When Paying Taxes Leaves You Temporarily Broke

In which I share my 10 emotional responses to paying my taxes and having $41.51 left over.

How to Pay April 2015 Estimated Taxes

I think the answer is: pay what I can on April 15, pay 20 percent over the rest of the year, and keep my eyes open for places to catch up, because I'll need to catch up at some point.

An Interview With a Wealthy Retiree About His Taxes

"Having a high tax bill is always good news for me, because it means I had high income."

If You’re Doing Your Taxes at the Last Minute, You’re Not Alone

I was walking home from work the other day when I realized that it had finally happened. I had reached the day where I couldn’t reasonably put off doing my taxes any longer. That got me thinking, how many other jerks are in the same boat? So, in an almost perverse fit of procrastination, I started digging around online for somedata. Instead of, you know, firing up TurboTax.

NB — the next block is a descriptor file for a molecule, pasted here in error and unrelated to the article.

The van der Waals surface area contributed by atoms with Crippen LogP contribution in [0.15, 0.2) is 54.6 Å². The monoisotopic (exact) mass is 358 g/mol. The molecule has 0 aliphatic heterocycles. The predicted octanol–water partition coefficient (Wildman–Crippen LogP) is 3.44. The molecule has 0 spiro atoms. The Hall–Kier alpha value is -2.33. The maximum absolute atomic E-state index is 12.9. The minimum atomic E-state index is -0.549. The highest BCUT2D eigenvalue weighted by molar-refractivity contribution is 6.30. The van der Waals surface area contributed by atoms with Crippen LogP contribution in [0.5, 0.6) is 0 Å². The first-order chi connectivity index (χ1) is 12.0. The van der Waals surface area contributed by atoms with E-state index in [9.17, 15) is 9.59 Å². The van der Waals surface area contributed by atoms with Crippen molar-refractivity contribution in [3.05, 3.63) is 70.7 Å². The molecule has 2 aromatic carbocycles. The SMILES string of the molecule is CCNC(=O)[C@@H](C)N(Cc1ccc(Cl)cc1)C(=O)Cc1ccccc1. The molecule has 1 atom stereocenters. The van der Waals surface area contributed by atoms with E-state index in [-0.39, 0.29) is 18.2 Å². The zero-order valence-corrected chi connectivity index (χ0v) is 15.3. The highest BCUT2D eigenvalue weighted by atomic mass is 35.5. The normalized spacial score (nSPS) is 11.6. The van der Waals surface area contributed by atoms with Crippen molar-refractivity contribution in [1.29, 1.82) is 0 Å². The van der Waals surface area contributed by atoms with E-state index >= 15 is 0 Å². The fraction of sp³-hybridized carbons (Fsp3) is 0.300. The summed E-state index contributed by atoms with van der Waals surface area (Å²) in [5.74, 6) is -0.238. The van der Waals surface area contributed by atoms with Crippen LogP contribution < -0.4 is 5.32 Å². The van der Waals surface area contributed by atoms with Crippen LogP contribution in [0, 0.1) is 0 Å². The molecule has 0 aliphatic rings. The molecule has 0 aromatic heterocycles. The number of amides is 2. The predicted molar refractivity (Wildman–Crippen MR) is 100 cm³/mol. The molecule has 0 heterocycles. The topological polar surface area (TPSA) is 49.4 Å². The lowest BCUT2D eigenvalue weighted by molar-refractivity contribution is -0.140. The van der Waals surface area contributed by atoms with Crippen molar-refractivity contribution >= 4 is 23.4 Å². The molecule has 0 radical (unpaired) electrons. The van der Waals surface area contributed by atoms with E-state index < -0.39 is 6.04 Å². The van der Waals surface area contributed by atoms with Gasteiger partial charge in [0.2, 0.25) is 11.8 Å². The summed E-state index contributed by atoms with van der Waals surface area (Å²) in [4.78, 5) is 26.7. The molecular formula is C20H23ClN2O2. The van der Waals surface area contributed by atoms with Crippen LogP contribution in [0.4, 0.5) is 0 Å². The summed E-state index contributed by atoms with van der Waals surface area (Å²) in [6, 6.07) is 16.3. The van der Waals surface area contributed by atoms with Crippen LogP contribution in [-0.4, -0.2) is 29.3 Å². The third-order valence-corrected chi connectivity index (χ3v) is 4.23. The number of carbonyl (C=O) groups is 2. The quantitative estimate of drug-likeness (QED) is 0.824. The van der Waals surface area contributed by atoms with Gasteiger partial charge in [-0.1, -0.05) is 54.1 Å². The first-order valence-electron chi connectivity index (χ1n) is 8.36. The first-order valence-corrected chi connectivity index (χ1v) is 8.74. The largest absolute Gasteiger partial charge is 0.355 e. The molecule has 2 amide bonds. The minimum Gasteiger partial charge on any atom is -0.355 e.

Adjusting My 2015 Budget To Accomodate Freelancer Estimated Taxes

Every month, I need to put 20 percent of my income towards taxes, 20 percent towards debt, and 10 percent towards savings.

Talking to a Millennial Taxpayer

"So I ended up paying $38,800 in taxes for 2014. That breaks down to $23,878 for federal income taxes, $5,955 for state income taxes, $7,254 for Social Security, and $1,713 for Medicare."

An Update From the Wealthy Retiree

"I agree that my federal taxes are too low. I don't think someone living off of dividends and capital gains ought to be paying a lower rate than a middle-class wage earner."

In Which I Learn How Much I Will Be Paying in 2014 Taxes

Now, just to be clear, I think taxes are great. I'm happy to pay my share. But sometimes you can get a number like that and think "wow, that means I'm going to have to spend the entire year staying in the same place."

Talking to Your CPA About Estimated Income

I'm curious to know how other freelancers, small business owners, and variable income earners handle the "estimated income" discussion. Do you provide extrapolated income data based on the first quarter of the current tax year? Do you consider how your income rose and fell in previous years and estimate accordingly?